The complement system, well known for its central role in innate immunity, is currently emerging as an unexpected, cell-autonomous, orchestrator of normal cell physiology. Specifically, an intracellularly active complement system—the complosome—controls key pathways of normal cell metabolism during immune cell homeostasis and effector function. So far, we know little about the exact structure and localization of intracellular complement components within and among cells. A common scheme, however, is that they operate in crosstalk with other intracellular immune sensors, such as inflammasomes, and that they impact on the activity of key subcellular compartments. Among cell compartments, mitochondria appear to have built a particularly early and strong relationship with the complosome and extracellularly active complement—not surprising in view of the strong impact of the complosome on metabolism. In this review, we will hence summarize the current knowledge about the close complosome–mitochondria relationship and also discuss key questions surrounding this novel research area.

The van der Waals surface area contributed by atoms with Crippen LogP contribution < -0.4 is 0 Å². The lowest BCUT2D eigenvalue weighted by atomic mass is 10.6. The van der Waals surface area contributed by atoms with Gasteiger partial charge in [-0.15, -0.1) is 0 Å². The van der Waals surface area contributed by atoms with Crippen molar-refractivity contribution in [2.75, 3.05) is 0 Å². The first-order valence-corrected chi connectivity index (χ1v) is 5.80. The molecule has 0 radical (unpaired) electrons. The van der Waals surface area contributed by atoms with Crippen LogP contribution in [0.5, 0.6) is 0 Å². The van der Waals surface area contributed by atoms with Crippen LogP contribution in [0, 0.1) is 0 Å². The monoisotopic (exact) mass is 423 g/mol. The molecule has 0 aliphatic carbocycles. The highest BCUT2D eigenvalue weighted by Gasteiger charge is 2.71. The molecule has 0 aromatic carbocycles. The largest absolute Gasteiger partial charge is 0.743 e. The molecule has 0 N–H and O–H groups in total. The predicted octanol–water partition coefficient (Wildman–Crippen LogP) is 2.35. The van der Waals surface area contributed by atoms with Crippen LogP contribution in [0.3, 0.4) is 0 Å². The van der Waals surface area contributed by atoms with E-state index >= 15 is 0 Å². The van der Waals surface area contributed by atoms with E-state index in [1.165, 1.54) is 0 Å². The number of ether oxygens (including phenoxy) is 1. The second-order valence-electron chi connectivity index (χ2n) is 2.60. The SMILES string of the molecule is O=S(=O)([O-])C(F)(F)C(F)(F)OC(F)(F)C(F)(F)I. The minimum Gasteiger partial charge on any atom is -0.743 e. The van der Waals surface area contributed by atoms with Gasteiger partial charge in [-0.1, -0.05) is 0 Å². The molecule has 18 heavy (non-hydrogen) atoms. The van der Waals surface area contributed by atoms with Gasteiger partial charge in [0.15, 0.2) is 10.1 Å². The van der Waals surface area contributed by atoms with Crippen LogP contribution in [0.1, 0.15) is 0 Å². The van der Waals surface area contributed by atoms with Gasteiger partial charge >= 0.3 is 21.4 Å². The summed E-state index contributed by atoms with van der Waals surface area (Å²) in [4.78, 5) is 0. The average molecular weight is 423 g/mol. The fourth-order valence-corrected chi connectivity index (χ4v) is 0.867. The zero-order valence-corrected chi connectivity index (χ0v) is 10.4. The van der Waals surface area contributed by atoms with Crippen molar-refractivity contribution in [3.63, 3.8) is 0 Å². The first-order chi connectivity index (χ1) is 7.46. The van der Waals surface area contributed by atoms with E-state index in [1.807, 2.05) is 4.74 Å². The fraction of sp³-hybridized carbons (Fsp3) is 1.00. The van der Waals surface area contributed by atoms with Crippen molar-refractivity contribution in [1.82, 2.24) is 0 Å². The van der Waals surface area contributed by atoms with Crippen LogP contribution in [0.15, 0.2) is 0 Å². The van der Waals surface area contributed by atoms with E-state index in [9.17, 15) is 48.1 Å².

Research Areas and Centers
- Academic Focus: Center for Infection and Inflammation Research (ZIEL)